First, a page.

Whether you’re in the 99%, the 47% or the 1%, inequality in America may threaten your future. Often decried for moral or social reasons, inequality imperils the economy, too; the International Monetary Fund recently warned that high income inequality could damage a country’s long-term growth. But the real menace for our long-term prosperity is not income inequality — it’s wealth inequality, which distorts access to economic opportunities.
Wealth inequality has worsened for two decades and is now at an extreme
level. Replacing the income, estate and gift taxes with a progressive
wealth tax would do much more to reduce it than any other tax plan being
considered in Washington. ...
Trends in the distribution of wealth can look very different from trends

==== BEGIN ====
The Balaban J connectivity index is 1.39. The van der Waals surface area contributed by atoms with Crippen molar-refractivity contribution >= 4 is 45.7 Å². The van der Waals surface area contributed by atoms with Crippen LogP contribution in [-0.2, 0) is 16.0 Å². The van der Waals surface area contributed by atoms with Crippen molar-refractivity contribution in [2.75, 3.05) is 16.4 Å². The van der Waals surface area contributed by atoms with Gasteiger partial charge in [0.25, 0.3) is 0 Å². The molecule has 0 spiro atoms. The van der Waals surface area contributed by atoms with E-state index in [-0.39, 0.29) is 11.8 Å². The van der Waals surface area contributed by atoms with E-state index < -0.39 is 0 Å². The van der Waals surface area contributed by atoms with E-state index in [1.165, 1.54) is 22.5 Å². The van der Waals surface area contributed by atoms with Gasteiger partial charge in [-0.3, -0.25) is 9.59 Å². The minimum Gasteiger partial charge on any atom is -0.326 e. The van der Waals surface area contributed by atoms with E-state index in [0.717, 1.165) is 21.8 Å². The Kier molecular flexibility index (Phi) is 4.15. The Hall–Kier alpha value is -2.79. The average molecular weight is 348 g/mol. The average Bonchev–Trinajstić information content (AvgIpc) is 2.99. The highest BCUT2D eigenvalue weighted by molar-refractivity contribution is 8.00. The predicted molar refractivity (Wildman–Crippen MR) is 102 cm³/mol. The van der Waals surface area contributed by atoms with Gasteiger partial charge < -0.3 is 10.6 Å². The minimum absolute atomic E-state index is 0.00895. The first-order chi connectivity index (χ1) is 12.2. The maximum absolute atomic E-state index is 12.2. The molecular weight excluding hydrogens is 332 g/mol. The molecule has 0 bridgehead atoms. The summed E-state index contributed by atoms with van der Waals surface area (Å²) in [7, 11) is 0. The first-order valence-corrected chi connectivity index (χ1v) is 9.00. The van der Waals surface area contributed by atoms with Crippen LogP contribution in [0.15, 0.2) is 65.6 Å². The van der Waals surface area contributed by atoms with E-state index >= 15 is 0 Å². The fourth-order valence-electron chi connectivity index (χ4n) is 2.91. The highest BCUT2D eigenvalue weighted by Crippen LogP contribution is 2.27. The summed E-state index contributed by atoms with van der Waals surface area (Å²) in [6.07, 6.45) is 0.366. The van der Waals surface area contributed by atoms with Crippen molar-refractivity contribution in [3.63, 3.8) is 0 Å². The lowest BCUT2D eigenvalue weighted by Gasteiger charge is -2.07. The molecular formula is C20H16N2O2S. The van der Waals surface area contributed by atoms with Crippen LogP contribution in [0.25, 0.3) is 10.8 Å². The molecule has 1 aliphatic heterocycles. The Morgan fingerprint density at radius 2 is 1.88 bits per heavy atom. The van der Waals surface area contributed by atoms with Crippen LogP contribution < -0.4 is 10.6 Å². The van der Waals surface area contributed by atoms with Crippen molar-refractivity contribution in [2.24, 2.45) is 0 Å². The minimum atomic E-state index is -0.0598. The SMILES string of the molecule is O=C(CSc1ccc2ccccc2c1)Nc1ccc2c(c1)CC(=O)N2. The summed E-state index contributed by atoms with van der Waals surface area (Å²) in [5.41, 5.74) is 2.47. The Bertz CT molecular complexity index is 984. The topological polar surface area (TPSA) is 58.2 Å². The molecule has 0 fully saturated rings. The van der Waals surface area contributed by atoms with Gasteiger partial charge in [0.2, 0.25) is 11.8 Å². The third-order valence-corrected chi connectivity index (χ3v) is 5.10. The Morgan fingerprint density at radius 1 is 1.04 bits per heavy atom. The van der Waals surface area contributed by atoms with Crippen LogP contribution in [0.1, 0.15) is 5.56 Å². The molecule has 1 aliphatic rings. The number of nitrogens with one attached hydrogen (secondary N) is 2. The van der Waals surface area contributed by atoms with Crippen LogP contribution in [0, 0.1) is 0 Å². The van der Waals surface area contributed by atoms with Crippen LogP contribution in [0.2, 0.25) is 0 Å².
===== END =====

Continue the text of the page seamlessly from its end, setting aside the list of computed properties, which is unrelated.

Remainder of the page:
in incomes, because wealth is a measure of accumulated assets, not a
flow over time. High earners add much more to their wealth every year
than low earners. Over time, wealth inequality rises even as income
inequality stays the same, and wealth inequality eventually becomes much
more severe. ...
American household wealth totaled more than $58 trillion in 2010. A flat
wealth tax of just 1.5% on financial assets and other wealth
like housing, cars and business ownership would have been more than
enough to replace all the revenue of the income, estate and gift taxes,
which amounted to about $833 billion after refunds. Brackets of, say, 0% up to $500,000 in wealth, 1% for wealth between
$500,000 and $1 million, and 2% for wealth above $1 million would
probably have done the trick as well.